LC: You’ve also worked with the National Academies to research the role of gender in scientific research.
JS: Right, that was a one time appointment to the committee that wrote the book on women in science. The committee was appointed by the National Academy of Sciences and Donna Shalala, who’d been the HHS head secretary in the Clinton administration. Watching her was marvelous. It was at a time when things like unconscious bias were beginning to come to light, so for me it was really a fabulous experience because I hadn’t thought about these things concretely and didn’t know of the various studies that had documented unconscious bias.
So I felt that I learned an incredible amount about what was going on and, if you look at it, it’s got recommendations for all sorts of levels of education and society that impact academic careers in science. That committee got published in a year or something which is absolutely record breaking because Donna Shalala was there beating on us. Of course a report like that is not written literally by the people on the committee. It’s written by staff writers who attend all the meetings and there was a symposium called where we invited in the experts in various subfields to talk about what was going on. And the book is read and edited by the members of the committee and by the chair of the committee.
So I vowed when I got off that, that if anybody ever invited me to come talk about this stuff I would come talk about it, because I felt like I had learned so much and I wanted the information to be disseminated.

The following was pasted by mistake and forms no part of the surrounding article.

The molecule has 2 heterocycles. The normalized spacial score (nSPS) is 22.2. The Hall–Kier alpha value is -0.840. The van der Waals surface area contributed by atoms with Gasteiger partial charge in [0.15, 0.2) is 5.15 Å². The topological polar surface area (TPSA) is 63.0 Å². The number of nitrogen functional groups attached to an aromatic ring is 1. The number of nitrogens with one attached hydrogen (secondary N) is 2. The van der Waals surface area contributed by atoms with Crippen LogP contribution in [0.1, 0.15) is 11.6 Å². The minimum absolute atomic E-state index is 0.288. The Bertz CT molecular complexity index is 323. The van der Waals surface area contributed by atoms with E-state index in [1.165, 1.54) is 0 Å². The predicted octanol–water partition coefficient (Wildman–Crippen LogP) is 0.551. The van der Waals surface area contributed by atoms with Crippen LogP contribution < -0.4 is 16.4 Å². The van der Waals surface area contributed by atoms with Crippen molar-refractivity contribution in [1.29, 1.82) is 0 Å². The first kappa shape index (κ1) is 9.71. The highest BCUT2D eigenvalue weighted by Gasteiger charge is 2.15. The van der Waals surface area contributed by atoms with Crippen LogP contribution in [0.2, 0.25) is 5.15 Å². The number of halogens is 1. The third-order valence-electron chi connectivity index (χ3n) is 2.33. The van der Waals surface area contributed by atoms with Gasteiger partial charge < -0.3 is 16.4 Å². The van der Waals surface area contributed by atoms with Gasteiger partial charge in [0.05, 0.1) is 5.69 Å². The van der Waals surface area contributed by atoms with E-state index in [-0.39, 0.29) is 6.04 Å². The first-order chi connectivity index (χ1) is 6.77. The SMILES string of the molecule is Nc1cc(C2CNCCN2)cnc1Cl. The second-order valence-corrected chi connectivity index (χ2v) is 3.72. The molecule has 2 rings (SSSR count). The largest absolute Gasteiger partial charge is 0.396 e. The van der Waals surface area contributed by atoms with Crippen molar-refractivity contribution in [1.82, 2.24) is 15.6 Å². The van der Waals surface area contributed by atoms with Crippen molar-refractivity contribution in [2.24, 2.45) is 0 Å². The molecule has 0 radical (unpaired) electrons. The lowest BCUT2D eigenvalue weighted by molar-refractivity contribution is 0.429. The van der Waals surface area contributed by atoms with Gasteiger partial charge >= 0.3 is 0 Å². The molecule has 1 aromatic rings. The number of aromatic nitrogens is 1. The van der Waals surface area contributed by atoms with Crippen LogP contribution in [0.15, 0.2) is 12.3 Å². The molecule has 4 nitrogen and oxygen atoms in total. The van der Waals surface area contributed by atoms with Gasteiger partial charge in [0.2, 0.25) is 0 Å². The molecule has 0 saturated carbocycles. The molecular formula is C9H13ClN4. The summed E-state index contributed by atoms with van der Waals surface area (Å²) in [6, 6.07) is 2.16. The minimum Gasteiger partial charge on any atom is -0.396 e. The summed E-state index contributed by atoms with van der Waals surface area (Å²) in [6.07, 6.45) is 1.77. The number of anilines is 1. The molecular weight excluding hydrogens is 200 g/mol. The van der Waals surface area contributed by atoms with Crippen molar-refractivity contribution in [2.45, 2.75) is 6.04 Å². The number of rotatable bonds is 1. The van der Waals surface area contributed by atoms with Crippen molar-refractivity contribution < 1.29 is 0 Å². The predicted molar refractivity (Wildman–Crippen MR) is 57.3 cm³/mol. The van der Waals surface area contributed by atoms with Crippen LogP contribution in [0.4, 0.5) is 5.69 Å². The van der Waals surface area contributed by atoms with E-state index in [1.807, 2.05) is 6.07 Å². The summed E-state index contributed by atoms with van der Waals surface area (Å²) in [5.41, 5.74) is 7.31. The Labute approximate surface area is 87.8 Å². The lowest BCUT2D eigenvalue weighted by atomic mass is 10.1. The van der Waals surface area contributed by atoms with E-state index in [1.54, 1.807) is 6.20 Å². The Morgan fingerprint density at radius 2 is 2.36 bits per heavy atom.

LC: I remember the scissor graph.
JS: Right that’s my favorite graph.
Scissors Diagram Showing the Gender Distribution within Career Stages in Biological Sciences at German Universities (2003)
LC: Obviously the kind of social psychology aspect of gender in science must be a large part of this phenomenon. I am wondering about the blatantly sexist things that people have said or done, like those you’ve mentioned happening to you, how those have affected your career path.
JS: Well in a sense they sort of helped my path because in all the cases I ended up in a better place than I would have been if I hadn’t been subjected to blatant prejudice.
LC: Do you think those things have gotten better? How much is outright discrimination still a problem?
JS: Well I think in terms of outright stuff except for outright sexual harassment, I think things have gotten a lot better because people know enough about this area. It has sort of seeped into society and academia enough that nobody feels like they can say really blatantly racist or sexist things in public. Maybe they do it at the dinner table or at home, but nobody feels that they can do that. It’s gotten much better in terms of the recognition of everybody that this has been a factor in where we are now.
I think I probably said in the lecture you watched that I also consider this phenomenon of stereotype threat or social identity threat to be even perhaps a more important issue. Yesterday there was a fabulous lecture, a lecture in memory of my husband, was given by Venkatraman Radhakrishnan about his life and science. He is currently the president of the Royal Society of London. He was here as a postdoc, so I’ve known him since that time and he’s a wonderful person and a co-nobel prize winner with my husband.
And he talked about his life coming from India and going to a small college in the US, and later pursuing a physics PhD. And one of the things he said on his last slide was that everybody suffers from imposter syndrome. And it’s probably worse if you’re either racially or gender-wise in the minority, but it happens to everybody and it’s something that everybody should think about and know about so he was saying the same thing–that this is really important.